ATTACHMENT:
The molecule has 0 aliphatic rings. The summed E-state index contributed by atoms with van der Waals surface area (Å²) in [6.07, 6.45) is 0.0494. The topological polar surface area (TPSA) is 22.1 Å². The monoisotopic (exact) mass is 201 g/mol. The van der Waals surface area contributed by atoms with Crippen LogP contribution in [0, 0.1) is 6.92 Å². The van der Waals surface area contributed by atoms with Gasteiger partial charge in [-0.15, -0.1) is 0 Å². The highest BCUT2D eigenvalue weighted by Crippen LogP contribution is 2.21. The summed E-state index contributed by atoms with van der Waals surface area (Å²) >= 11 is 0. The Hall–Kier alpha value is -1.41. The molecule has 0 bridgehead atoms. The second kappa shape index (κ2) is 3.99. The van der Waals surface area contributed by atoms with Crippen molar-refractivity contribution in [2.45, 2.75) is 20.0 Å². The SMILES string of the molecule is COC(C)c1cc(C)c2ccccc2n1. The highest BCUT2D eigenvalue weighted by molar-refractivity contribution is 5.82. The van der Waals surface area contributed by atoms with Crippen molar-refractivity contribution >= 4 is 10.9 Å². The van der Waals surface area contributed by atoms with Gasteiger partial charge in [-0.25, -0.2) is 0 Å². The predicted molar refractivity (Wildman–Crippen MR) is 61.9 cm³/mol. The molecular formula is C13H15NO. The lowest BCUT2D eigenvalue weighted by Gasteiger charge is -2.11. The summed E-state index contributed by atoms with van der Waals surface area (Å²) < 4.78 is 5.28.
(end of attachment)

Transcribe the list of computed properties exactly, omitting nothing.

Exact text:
The molecule has 0 aliphatic rings. The summed E-state index contributed by atoms with van der Waals surface area (Å²) in [6.07, 6.45) is 0.0494. The topological polar surface area (TPSA) is 22.1 Å². The monoisotopic (exact) mass is 201 g/mol. The van der Waals surface area contributed by atoms with Crippen LogP contribution in [0, 0.1) is 6.92 Å². The van der Waals surface area contributed by atoms with Gasteiger partial charge in [-0.15, -0.1) is 0 Å². The highest BCUT2D eigenvalue weighted by Crippen LogP contribution is 2.21. The summed E-state index contributed by atoms with van der Waals surface area (Å²) >= 11 is 0. The Hall–Kier alpha value is -1.41. The molecule has 0 bridgehead atoms. The second kappa shape index (κ2) is 3.99. The van der Waals surface area contributed by atoms with Crippen molar-refractivity contribution in [2.45, 2.75) is 20.0 Å². The SMILES string of the molecule is COC(C)c1cc(C)c2ccccc2n1. The highest BCUT2D eigenvalue weighted by molar-refractivity contribution is 5.82. The van der Waals surface area contributed by atoms with Crippen molar-refractivity contribution >= 4 is 10.9 Å². The van der Waals surface area contributed by atoms with Gasteiger partial charge in [-0.25, -0.2) is 0 Å². The predicted molar refractivity (Wildman–Crippen MR) is 61.9 cm³/mol. The molecular formula is C13H15NO. The lowest BCUT2D eigenvalue weighted by Gasteiger charge is -2.11. The summed E-state index contributed by atoms with van der Waals surface area (Å²) < 4.78 is 5.28.